It was Inness, borrowing from a precedent in Thomas Cole (the forest stumps in many of his paintings) who frequently placed a clear and active smokestack within an otherwise perfectly tranquil natural scene. This is most disturbingly clear in Inness’ The Lackawanna Valley (c.1855) in The National Gallery in Washington D.C.
By 1923, the very love and admiration of artists spawned overpopulation by tourists in the Yosemite valley, air pollution, the obfuscation of indigenous populations (the Southern Miwok, for example), and other blights, while a million automobiles entered Yosemite National Park to the tune of a park superintendent declaring that Americans should be able to visit the parks in the standard to which they were accustomed (namely, in automobiles). This mob of adulation accounted for the carving of an automobile–sized hole through a giant redwood, an iconic (even celebrated statement at the time) of the conflict of the public’s love of nature, and the sad truth of the democratization of Eden.
By the late 1940s, sensitivity to natural scenery had been clearly revolutionized. National Geographic’s pictorial spread of the North Cascades’ sublimity, after a similar depiction of Yellowstone many decades before by nineteenth-century painter, Thomas Moran, would result in runaway public fanfare and a storm of the earliest so-called eco-tourism and picture postcards by photographers Edward Muybridge as to force the hand of Congress in their determination to protect over-crowded sites of world-heritage class stature. Whether overcrowding can be stopped in a world destined to add billions of more consumers hungry for wilderness remains one of the most troubling and unanswerable of conundrums for the artist and naturalist.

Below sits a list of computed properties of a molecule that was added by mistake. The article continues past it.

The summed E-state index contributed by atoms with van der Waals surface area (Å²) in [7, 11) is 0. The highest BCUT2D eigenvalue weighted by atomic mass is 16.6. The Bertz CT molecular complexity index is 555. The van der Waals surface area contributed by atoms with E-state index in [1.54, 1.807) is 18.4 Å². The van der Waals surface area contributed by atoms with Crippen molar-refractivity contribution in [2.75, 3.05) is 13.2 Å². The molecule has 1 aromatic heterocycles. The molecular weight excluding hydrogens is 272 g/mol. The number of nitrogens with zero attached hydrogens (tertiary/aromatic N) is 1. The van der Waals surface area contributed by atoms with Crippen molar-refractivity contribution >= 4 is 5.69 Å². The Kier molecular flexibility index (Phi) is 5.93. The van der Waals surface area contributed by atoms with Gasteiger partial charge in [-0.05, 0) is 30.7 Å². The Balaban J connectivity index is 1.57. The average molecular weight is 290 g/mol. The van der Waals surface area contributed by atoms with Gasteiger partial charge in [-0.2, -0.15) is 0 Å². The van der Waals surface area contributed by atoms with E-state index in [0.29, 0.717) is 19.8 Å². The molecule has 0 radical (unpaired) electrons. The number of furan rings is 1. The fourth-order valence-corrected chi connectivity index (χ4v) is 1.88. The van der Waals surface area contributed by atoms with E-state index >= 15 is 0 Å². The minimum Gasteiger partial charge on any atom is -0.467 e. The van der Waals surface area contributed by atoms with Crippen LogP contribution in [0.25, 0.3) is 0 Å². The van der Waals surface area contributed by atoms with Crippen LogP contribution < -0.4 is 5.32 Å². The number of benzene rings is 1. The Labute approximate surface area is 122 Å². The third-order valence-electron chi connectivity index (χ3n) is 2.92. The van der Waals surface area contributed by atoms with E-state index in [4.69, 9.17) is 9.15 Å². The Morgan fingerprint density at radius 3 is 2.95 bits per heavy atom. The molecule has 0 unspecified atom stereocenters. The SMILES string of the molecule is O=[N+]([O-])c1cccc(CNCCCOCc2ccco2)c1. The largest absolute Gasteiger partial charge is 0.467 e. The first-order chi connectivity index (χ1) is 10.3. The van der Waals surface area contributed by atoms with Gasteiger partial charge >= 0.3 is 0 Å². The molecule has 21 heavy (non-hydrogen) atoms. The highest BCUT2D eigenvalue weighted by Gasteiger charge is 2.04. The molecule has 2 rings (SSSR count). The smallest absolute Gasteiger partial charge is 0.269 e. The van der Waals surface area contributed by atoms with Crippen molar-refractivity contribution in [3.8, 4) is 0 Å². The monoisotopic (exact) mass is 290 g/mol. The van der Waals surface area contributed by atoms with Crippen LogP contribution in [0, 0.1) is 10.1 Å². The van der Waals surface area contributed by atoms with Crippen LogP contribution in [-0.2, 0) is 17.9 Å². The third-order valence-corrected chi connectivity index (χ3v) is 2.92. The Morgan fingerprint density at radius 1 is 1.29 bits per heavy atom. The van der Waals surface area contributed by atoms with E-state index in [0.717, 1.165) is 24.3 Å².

All of these conflicting attitudes and historic truths combine to inject countless ambiguities into the history of landscape art, and the environmental impact that has arisen in the historic and cumulative sensibility of protecting paradise, as it were. These are but a few among the many resonances of David Wagner’s exhibition, Environmental Impact.
From New Mexico to Israel, Wagner has sought out works of art that lend credence to the all-too real truth of environmental despoliation occurring worldwide. Read More…
1 Janet Larsen, Meat Consumption in China Now Double That in the United States, Earth Policy Institute, 24 April 2012.
Michael Charles Tobias, Ph.D. & Jane Gray Morrison President & Executive Vice President, Dancing Star Foundation 2012 © Dancing Star Foundation, dancingstarfoundation.org